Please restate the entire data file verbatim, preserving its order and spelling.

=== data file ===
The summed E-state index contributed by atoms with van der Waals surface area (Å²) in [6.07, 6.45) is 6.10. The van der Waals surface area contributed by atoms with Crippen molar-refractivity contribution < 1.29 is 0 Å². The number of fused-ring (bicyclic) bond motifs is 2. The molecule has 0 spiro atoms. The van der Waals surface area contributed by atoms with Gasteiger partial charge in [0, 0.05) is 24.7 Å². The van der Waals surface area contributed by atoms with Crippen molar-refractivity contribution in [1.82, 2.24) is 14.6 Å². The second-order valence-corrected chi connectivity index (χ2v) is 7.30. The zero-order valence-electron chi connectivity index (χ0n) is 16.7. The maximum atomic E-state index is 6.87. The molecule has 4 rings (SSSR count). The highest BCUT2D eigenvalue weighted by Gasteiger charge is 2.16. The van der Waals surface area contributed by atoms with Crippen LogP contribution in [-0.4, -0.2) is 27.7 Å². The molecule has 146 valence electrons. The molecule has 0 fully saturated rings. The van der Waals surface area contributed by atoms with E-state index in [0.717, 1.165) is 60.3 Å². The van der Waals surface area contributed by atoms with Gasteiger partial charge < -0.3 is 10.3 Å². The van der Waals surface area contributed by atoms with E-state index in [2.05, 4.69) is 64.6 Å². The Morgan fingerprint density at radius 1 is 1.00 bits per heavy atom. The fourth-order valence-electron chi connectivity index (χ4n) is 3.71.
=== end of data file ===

The summed E-state index contributed by atoms with van der Waals surface area (Å²) in [6.07, 6.45) is 6.10. The van der Waals surface area contributed by atoms with Crippen molar-refractivity contribution < 1.29 is 0 Å². The number of fused-ring (bicyclic) bond motifs is 2. The molecule has 0 spiro atoms. The van der Waals surface area contributed by atoms with Gasteiger partial charge in [0, 0.05) is 24.7 Å². The van der Waals surface area contributed by atoms with Crippen molar-refractivity contribution in [1.82, 2.24) is 14.6 Å². The second-order valence-corrected chi connectivity index (χ2v) is 7.30. The zero-order valence-electron chi connectivity index (χ0n) is 16.7. The maximum atomic E-state index is 6.87. The molecule has 4 rings (SSSR count). The highest BCUT2D eigenvalue weighted by Gasteiger charge is 2.16. The van der Waals surface area contributed by atoms with Crippen LogP contribution in [-0.4, -0.2) is 27.7 Å². The molecule has 146 valence electrons. The molecule has 0 fully saturated rings. The van der Waals surface area contributed by atoms with E-state index in [0.717, 1.165) is 60.3 Å². The van der Waals surface area contributed by atoms with Gasteiger partial charge < -0.3 is 10.3 Å². The van der Waals surface area contributed by atoms with E-state index in [2.05, 4.69) is 64.6 Å². The Morgan fingerprint density at radius 1 is 1.00 bits per heavy atom. The fourth-order valence-electron chi connectivity index (χ4n) is 3.71.